Politically, this is suicidal. Unlike, say, Madhya Pradesh the RSS does not have the grassroots network and rigour in Rajasthan to influence elections even after the removal of a popular leader.

The party itself has no one to match Vasundhara. For all her faults, she is indispensable. The dissenting MLAs who turned up in New Delhi were only reflecting this reality.

Third, the Rajasthan episode offers an interesting template. The state unit president, the RSS representative perceived as the organisational sheet-anchor and now the legislative leader have all been asked to move out.

If this standard is adhered to in one state, then why not at the central level?


In New Delhi, it is quite another story. L.K. Advani has more or less indicated he wants to remain Leader of the Opposition in the Lok Sabha for five years, which would make him 86 when he leaves office.

Among the reasons cited is the fact that the party performed creditably in the recent parliamentary session!
This is astonishing. Mr Advani was Leader of the Opposition in the previous Lok Sabha when the BJP made a hash of things, resorting to boycotts and walkouts rather than serious interrogation of the government. As the party’s prime ministerial candidate, he was roundly rejected by the electorate. How can he expect to stay on?

Rajnath Singh’s performance as party president has been equally abysmal. A post that should have been above the fray has been opened up to accusations of caste bias, in-house conspiracy and transactional decision-making.

Mr Singh has made common cause with a sliver of the RSS leadership that has influence but, it must be stressed, does not constitute the entirety of the Sangh.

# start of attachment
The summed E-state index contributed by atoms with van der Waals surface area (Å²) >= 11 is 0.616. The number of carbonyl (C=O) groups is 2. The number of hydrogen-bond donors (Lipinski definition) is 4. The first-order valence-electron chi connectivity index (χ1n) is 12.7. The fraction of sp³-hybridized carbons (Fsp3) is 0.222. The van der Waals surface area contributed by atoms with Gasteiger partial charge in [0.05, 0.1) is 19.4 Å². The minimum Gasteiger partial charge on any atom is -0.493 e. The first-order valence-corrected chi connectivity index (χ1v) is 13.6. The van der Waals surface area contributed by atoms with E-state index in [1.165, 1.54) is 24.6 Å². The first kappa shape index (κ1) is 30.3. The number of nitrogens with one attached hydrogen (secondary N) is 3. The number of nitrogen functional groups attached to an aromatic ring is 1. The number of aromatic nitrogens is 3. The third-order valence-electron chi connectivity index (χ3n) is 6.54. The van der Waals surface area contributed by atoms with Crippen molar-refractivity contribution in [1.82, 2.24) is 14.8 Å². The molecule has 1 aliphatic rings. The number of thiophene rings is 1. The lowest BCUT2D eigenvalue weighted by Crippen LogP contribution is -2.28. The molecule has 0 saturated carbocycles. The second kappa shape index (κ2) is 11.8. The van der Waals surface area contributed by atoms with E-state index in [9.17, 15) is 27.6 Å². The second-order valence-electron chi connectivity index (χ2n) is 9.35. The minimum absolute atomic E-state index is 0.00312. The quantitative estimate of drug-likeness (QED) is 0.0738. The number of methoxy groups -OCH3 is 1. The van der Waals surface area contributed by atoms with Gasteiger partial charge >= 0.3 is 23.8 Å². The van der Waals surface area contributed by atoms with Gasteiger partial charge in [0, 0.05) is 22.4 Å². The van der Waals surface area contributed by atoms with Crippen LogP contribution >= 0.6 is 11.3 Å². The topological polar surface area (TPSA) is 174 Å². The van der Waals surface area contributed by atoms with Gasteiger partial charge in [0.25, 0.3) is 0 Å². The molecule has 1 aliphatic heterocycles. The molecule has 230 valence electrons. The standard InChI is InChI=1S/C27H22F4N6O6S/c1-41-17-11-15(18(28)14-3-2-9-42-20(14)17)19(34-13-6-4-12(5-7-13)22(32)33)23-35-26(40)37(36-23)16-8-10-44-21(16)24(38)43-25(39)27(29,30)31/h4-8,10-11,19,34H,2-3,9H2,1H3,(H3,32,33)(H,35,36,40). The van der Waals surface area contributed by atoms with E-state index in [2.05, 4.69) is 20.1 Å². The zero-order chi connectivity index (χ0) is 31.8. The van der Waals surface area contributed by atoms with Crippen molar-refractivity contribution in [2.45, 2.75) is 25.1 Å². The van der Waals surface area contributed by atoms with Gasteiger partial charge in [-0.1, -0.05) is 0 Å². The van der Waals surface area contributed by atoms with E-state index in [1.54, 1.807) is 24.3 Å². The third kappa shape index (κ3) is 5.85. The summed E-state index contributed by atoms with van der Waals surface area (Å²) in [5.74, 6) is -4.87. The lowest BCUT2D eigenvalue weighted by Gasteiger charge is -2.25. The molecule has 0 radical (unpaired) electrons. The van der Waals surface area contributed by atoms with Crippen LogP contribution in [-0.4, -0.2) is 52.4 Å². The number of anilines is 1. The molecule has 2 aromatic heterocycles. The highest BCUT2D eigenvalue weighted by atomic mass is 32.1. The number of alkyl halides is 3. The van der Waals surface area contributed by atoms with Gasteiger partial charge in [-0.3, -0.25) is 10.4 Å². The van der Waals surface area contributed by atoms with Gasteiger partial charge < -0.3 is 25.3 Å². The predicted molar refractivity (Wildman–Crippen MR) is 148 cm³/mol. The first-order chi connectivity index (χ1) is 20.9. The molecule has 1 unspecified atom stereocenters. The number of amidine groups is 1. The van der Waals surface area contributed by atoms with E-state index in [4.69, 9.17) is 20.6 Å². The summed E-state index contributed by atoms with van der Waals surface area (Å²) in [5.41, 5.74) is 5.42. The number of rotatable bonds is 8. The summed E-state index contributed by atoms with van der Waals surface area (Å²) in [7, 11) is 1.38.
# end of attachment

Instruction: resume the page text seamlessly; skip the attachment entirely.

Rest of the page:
Mr Singh’s biggest guarantor is, paradoxically, Mr Advani. The patriarch’s refusal to bow out gracefully has given the over-promoted president a sort of moral case. Nevertheless Mr Singh and his Sangh handlers know he cannot possibly get another term after his presidency ends this winter.
That is why they are resorting to a scorched-earth policy — leaving the party ravaged before they bid goodbye.

Fourth, that both Mr Advani and Mr Singh have to walk into the sunset is non-negotiable. The BJP may or may not have a future — but, certainly, these two are not the future. Their individual and combined cussedness and — harsh as this sounds — selfishness has contributed to the BJP central hierarchy losing all authority and credibility.

There is no quick-fix solution. Even so, the Rajasthan chapter offers an alternative template as well. Irrespective of whether Vasundhara Raje stays on or is forced out — how long can a party endure such defiance, however justified it may be? — the state’s angry MLAs have made it obvious that the BJP cannot ignore internal democratic impulses for long.

The leadership of the BJP, its presidency and choice of electoral mascots cannot be treated as guru dakshina or manipulated by mysterious cliques and extra-political lobbies. Is this a democratic party that claims mass support and seeks votes — or is it the inner chamber of the Mughal zenana?
The upshot is that after Mr Advani and Rajnath Singh have been escorted to the exit door their successors must be elected rather than selected.